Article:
Edmonds 1st in Washington to read indigenous land acknowledgement

By Brian Soergel | Sep 06, 2019

"We acknowledge the original inhabitants of this place, the Sdohobsh (Snohomish) people and their successors the Tulalip Tribes, who since time immemorial have hunted, fished, gathered, and taken care of these lands. We respect their sovereignty, their right to self-determination, and we honor their sacred spiritual connection with the land and water.” – Edmonds City Council land acknowledgment

All Edmonds City Council meetings will now include a statement acknowledging tribal lands and the indigenous people who have lived – and continue to live – in the area.

Edmonds is the first municipality in the state to include the statement before council meetings.

The unanimous approval from City Council members comes after the Edmonds School District began acknowledgement statements a year ago before its board meetings: “We respectfully acknowledge that this meeting is being held on the traditional lands of Duwamish, Skokomish, Snohomish, Snoqualmie, and Suquamish and other Coast Salish Tribes.”

The Edmonds Center for the Arts also reads a statement recognizing indigenous peoples. ECA is a nonprofit organization hired by the City of Edmonds Public Facilities District to manage the facility.

“ECA humbly and proudly includes the statement in our welcoming remarks prior to every performance and public event,” said ECA Executive Director Joe McIalwain.

The statement: “Edmonds Center for the Arts is grateful to host our performances and programs on the culture-rich indigenous lands of the Coast Salish people. On behalf of our staff, boards, and volunteers, we are committed to working with local tribes to acknowledge and honor their ancestral lands.”

In April, Edmonds School District board President Diana White, who lives in Edmonds, proposed that the Edmonds City Council to adopt its own statement as a way to honor the original inhabitants of the area.

White is an enrolled member of the Prairie Band Potawatomi Tribe, and her ancestors are from the Cherokee Nation. She is running for a seat on the Edmonds City Council.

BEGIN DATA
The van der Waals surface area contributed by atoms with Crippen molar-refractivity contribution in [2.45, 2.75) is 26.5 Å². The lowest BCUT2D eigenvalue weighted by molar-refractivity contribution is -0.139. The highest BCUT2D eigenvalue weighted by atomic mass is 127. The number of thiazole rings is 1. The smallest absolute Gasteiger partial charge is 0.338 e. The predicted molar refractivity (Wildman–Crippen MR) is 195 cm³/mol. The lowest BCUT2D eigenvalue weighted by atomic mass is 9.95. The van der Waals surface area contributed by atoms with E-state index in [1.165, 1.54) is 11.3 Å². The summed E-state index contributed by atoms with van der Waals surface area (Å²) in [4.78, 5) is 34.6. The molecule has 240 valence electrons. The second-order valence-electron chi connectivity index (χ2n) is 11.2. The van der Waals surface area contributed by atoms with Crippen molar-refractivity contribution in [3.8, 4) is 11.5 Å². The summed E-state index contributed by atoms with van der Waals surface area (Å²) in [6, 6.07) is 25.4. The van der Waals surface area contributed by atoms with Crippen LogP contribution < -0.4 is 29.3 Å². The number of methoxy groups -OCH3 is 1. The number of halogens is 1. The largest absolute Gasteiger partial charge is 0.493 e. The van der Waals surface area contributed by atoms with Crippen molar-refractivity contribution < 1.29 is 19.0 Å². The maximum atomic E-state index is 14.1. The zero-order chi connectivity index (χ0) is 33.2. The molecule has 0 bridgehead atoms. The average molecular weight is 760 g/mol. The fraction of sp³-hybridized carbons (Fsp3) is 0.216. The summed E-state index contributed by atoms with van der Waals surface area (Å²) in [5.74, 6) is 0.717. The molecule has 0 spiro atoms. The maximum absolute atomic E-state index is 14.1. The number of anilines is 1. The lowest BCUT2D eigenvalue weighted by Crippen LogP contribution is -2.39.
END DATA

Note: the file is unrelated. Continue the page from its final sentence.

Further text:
“It is also important to acknowledge that many local tribes are sovereign nations with their own governments who are also committed to improving outcomes for our environment, salmon restoration, and community health services,” White said this week.

“This statement is a reminder to honor the past, but engage in the work that will impact our future in partnership with our local tribes.”

The Tulalip Tribes wrote the statement; councilmembers have asked other City boards and commissions to consider reading the same statement.

The recent decision comes two years after Councilmember Mike Nelson amended a resolution from the Diversity Commission that read that the City could still acknowledge the federal holiday of Columbus Day as recognized by the state, but Edmonds would specifically recognize it as Indigenous Peoples Day.

Councilmembers voted 5-2 to support Nelson’s amendment, with Dave Teitzel and Kristiana Johnson voting no.

Before reaching the decision on the statement, City of Edmonds staff researched what other cities do to acknowledge indigenous peoples, conferring with the Tulalip Tribes. According to Council President Adrienne Fraley-Monillas, the Tulalip Tribes recommended a statement developed by tribal elder leaders and honed through a careful process by tribal elder leaders.

According to Shane Hope, Edmonds’ director of Development Services, the City currently recognizes the interests of the Native tribes in the following ways:

  • Notification of City projects and programs under the State Environmental Policy Act (SEPA); @Adoption of regulations that protect fish and wildlife habit;
  • Outreach to tribal representatives on major studies (for example, regarding the Edmonds Marsh);
  • Consideration of comments from tribal representatives; and
  • Participation with tribal representatives on various regional boards and committees.


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